A product of the Junior League's involvement in museum programs, the Riverside Museum Associates (RMA) was officially incorporated as a private supporting group for the Museum in 1963 (3)-status membership organization and a California non-profit corporation). The RMA came to form the basis for continuing community support for the RMM, providing volunteer services as well as financial assistance. In 1969, the RMA and the Junior League helped expand RMM programs through the purchase of an 1891 Queen Anne-style home, today known as Heritage House (located on Magnolia Avenue, six miles from the museum). It was eventually fully restored for use in local history interpretation as a house museum, and title to the property was transferred from the RMA to the City.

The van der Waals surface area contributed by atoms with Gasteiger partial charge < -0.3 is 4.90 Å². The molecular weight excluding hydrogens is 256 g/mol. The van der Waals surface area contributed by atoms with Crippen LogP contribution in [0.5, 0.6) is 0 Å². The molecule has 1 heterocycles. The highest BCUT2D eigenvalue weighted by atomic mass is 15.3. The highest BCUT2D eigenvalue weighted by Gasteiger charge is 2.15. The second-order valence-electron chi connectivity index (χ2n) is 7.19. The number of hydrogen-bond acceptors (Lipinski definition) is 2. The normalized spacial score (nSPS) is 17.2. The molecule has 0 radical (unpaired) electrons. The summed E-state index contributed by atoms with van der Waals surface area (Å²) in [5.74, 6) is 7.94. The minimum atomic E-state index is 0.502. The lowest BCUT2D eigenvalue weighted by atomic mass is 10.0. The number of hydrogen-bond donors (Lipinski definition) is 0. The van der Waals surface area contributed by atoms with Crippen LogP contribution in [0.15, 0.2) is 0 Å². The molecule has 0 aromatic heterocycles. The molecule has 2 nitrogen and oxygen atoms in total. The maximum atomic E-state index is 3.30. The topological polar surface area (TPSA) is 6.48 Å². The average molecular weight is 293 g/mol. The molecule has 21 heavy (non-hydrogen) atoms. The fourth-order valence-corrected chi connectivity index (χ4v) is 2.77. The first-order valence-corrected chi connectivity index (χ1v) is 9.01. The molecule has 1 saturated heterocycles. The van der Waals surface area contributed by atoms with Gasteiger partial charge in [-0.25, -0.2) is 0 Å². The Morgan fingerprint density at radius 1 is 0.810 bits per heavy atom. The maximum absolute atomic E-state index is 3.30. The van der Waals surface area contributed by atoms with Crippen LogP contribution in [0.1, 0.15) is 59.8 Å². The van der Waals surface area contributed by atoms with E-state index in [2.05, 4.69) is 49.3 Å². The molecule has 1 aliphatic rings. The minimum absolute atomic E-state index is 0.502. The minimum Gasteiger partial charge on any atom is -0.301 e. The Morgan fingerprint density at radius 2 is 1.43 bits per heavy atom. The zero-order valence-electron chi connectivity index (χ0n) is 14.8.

Washington, D.C., formally the District of Columbia and commonly referred to as Washington, the District, or simply D.C., is the capital of the United States, founded on July 16, 1790. The City of Washington was originally a separate municipality within the Territory of Columbia until an act of Congress in 1871 effectively merged the City and the Territory into a single entity called the District of Columbia. It is for this reason that the city, while legally named the District of Columbia, is known as Washington, D.C. The city shares its name with the U.S. state of Washington, which is located on the country's Pacific coast.
The city is located on the north bank of the Potomac River and is bordered by the states of Virginia to the southwest and Maryland to the other sides. The District has a resident population of 599,657; because of commuters from the surrounding suburbs, its population rises to over one million during the workweek. The Washington Metropolitan Area, of which the District is a part, has a population of 5.3 million, the ninth-largest metropolitan area in the country.